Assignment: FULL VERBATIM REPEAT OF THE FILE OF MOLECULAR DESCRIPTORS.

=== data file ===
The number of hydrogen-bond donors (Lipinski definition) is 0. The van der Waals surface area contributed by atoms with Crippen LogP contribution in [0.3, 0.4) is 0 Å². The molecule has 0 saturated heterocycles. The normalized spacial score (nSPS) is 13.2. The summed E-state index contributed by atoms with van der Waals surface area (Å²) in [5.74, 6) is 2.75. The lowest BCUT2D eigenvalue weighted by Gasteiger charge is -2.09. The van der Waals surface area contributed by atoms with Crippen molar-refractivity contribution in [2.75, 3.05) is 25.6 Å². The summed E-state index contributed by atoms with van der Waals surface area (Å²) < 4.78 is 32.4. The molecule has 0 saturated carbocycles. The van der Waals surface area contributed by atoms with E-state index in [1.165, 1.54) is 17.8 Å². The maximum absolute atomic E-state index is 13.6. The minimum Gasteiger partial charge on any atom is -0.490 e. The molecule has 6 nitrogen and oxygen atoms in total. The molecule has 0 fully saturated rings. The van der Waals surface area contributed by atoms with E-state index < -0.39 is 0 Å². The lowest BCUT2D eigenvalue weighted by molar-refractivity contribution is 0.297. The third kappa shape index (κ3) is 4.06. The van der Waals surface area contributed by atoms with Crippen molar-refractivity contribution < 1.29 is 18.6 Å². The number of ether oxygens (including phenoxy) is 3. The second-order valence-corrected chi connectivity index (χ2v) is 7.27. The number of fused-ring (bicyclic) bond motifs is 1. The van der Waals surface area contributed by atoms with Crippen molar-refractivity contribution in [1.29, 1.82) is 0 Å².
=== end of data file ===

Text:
The number of hydrogen-bond donors (Lipinski definition) is 0. The van der Waals surface area contributed by atoms with Crippen LogP contribution in [0.3, 0.4) is 0 Å². The molecule has 0 saturated heterocycles. The normalized spacial score (nSPS) is 13.2. The summed E-state index contributed by atoms with van der Waals surface area (Å²) in [5.74, 6) is 2.75. The lowest BCUT2D eigenvalue weighted by Gasteiger charge is -2.09. The van der Waals surface area contributed by atoms with Crippen molar-refractivity contribution in [2.75, 3.05) is 25.6 Å². The summed E-state index contributed by atoms with van der Waals surface area (Å²) < 4.78 is 32.4. The molecule has 0 saturated carbocycles. The van der Waals surface area contributed by atoms with E-state index in [1.165, 1.54) is 17.8 Å². The maximum absolute atomic E-state index is 13.6. The minimum Gasteiger partial charge on any atom is -0.490 e. The molecule has 6 nitrogen and oxygen atoms in total. The molecule has 0 fully saturated rings. The van der Waals surface area contributed by atoms with E-state index < -0.39 is 0 Å². The lowest BCUT2D eigenvalue weighted by molar-refractivity contribution is 0.297. The third kappa shape index (κ3) is 4.06. The van der Waals surface area contributed by atoms with Crippen molar-refractivity contribution < 1.29 is 18.6 Å². The number of ether oxygens (including phenoxy) is 3. The second-order valence-corrected chi connectivity index (χ2v) is 7.27. The number of fused-ring (bicyclic) bond motifs is 1. The van der Waals surface area contributed by atoms with Crippen molar-refractivity contribution in [1.29, 1.82) is 0 Å².